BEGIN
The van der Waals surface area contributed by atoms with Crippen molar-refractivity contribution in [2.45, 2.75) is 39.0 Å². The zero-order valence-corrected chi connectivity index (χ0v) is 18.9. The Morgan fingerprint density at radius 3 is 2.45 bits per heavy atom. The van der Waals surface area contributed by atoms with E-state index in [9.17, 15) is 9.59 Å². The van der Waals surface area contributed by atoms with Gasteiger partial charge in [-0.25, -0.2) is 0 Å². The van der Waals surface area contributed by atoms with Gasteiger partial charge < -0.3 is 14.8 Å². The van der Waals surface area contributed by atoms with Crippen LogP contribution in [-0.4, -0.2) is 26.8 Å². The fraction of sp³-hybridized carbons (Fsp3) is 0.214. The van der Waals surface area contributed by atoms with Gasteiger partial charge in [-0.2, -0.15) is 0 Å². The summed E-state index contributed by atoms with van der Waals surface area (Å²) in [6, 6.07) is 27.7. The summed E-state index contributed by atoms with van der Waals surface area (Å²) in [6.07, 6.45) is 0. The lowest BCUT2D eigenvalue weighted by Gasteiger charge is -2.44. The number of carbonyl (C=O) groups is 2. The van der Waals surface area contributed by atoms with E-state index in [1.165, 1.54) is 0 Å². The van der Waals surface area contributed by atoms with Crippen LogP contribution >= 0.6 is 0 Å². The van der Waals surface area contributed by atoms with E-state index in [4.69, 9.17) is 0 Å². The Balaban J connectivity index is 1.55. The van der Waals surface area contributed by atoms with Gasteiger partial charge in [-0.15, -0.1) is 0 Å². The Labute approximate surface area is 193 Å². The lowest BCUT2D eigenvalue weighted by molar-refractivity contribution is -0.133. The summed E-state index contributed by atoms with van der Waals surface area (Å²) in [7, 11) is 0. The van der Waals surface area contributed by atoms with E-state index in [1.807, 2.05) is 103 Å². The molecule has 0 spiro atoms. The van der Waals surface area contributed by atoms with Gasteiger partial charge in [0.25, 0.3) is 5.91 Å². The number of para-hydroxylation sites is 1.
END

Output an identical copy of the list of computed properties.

The van der Waals surface area contributed by atoms with Crippen molar-refractivity contribution in [2.45, 2.75) is 39.0 Å². The zero-order valence-corrected chi connectivity index (χ0v) is 18.9. The Morgan fingerprint density at radius 3 is 2.45 bits per heavy atom. The van der Waals surface area contributed by atoms with E-state index in [9.17, 15) is 9.59 Å². The van der Waals surface area contributed by atoms with Gasteiger partial charge in [-0.25, -0.2) is 0 Å². The van der Waals surface area contributed by atoms with Gasteiger partial charge < -0.3 is 14.8 Å². The van der Waals surface area contributed by atoms with Crippen LogP contribution in [-0.4, -0.2) is 26.8 Å². The fraction of sp³-hybridized carbons (Fsp3) is 0.214. The van der Waals surface area contributed by atoms with Gasteiger partial charge in [-0.2, -0.15) is 0 Å². The summed E-state index contributed by atoms with van der Waals surface area (Å²) in [6, 6.07) is 27.7. The summed E-state index contributed by atoms with van der Waals surface area (Å²) in [6.07, 6.45) is 0. The lowest BCUT2D eigenvalue weighted by Gasteiger charge is -2.44. The number of carbonyl (C=O) groups is 2. The van der Waals surface area contributed by atoms with E-state index in [1.165, 1.54) is 0 Å². The van der Waals surface area contributed by atoms with Crippen LogP contribution >= 0.6 is 0 Å². The van der Waals surface area contributed by atoms with E-state index in [4.69, 9.17) is 0 Å². The Balaban J connectivity index is 1.55. The van der Waals surface area contributed by atoms with Gasteiger partial charge in [-0.15, -0.1) is 0 Å². The Labute approximate surface area is 193 Å². The lowest BCUT2D eigenvalue weighted by molar-refractivity contribution is -0.133. The summed E-state index contributed by atoms with van der Waals surface area (Å²) in [7, 11) is 0. The van der Waals surface area contributed by atoms with E-state index in [1.807, 2.05) is 103 Å². The molecule has 0 spiro atoms. The van der Waals surface area contributed by atoms with Gasteiger partial charge in [0.25, 0.3) is 5.91 Å². The number of para-hydroxylation sites is 1.